What to watch at US Open: Isner-Kohlschreiber III
NEW YORK (AP) John Isner is not the sort to study a lot of video of past matches in order to prepare for an upcoming opponent.
If the highest-ranked American man wanted to, he'd have plenty of material in order to prepare for the task he faces Saturday: facing 22nd-seeded Philipp Kohlschreiber of Germany in the third round of the U.S. Open.
This is, after all, the third consecutive year that Isner will meet Kohlschreiber in the third round at Flushing Meadows.
''I'm not a big game-tape guy myself, but my coach - I know he watches that and then he relays it to me,'' said the 13th-seeded Isner, who is 31 for 31 in service-game holds this week. ''But certainly ... it's a weird situation. We have played three years in a row in the third round at this event. It's bizarre.''
Kohlschreiber is 2-0 in those New York matchups, winning in five sets in 2012, and in four a year ago.
Isner, though, has won all four of their other matches against each other.
Here are some other things to watch on Day 6 at the year's last Grand Slam tennis tournament:
DJOKOVIC VS. QUERREY: Isner is one of two American men left in the field. The other is Sam Querrey, a former top-20 player now ranked 57th who has the unenviable task of facing No. 1-ranked and No. 1-seeded Novak Djokovic.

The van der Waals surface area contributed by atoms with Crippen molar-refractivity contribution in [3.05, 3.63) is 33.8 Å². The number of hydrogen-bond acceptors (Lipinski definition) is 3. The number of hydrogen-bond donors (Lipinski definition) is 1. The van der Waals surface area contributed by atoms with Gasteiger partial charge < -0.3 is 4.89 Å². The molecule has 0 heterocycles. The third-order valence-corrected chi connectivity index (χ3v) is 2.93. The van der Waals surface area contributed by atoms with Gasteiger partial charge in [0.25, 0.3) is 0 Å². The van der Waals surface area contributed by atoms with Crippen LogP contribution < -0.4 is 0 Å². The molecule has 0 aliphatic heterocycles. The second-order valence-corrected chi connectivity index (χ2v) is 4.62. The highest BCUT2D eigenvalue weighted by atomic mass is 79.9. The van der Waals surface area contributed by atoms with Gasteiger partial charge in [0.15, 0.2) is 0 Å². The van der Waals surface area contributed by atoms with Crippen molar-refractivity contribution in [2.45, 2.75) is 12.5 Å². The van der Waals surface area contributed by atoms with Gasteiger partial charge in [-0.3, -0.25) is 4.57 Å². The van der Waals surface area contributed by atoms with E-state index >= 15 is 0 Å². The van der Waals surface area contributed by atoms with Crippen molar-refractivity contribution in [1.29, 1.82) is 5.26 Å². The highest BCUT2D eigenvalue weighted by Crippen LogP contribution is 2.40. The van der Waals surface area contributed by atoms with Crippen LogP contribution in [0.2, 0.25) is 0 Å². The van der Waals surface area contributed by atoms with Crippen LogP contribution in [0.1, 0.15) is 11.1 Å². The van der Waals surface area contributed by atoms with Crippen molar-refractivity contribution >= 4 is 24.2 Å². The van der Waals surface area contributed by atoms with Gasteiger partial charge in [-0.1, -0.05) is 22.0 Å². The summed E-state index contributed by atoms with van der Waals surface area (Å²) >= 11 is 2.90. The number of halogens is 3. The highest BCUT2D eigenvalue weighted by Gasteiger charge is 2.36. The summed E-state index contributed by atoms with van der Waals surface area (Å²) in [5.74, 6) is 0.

They've played each other eight times previously, and Djokovic has won seven of those.
Djokovic is also 7-0 in U.S. Open matches against American opponents. The seven-time major champion is seeking to get to the fourth round in New York for the eighth year in a row.
SERENA VS. AN AMERICAN: For the third time in three matches at this year's U.S. Open, Serena Williams faces an American, this time 52nd-ranked Varvara Lepchenko.
Williams has won 16 matches in a row at Flushing Meadows; she can become the first woman with three straight titles at the tournament since Chris Evert took four in a row from 1975-78.
There's still plenty of work to go, but if Williams can grab the trophy, it would give her 18 Grand Slam singles championships, equaling the total achieved by Evert and Martina Navratilova.
Williams earned her 17th at the 2013 U.S. Open, then lost in the fourth round at the Australian Open, the second round at the French Open, and the third round at Wimbledon.
''I've had three tries to get to 18, and it hasn't happened. ... Hopefully I'll get there one day,'' Williams said. ''I'm kind of stuck right now at 17, which to be honest is not a bad number to be stuck at. It's better than 16.''
KYRGIOS UNDER THE LIGHTS: One of the sport's new faces is 19-year-old Nick Kyrgios, a lanky Australian with a big serve who stunned Rafael Nadal in the fourth round at Wimbledon.
Kyrgios also is something of a volatile sort, earning enough code violations from the chair umpire in his first-round victory Monday that he came within one outburst of being disqualified.
His third-round opponent Saturday night in Arthur Ashe Stadium will be 16th-seeded Tommy Robredo of Spain.
Follow Howard Fendrich on Twitter at http://twitter.com/HowardFendrich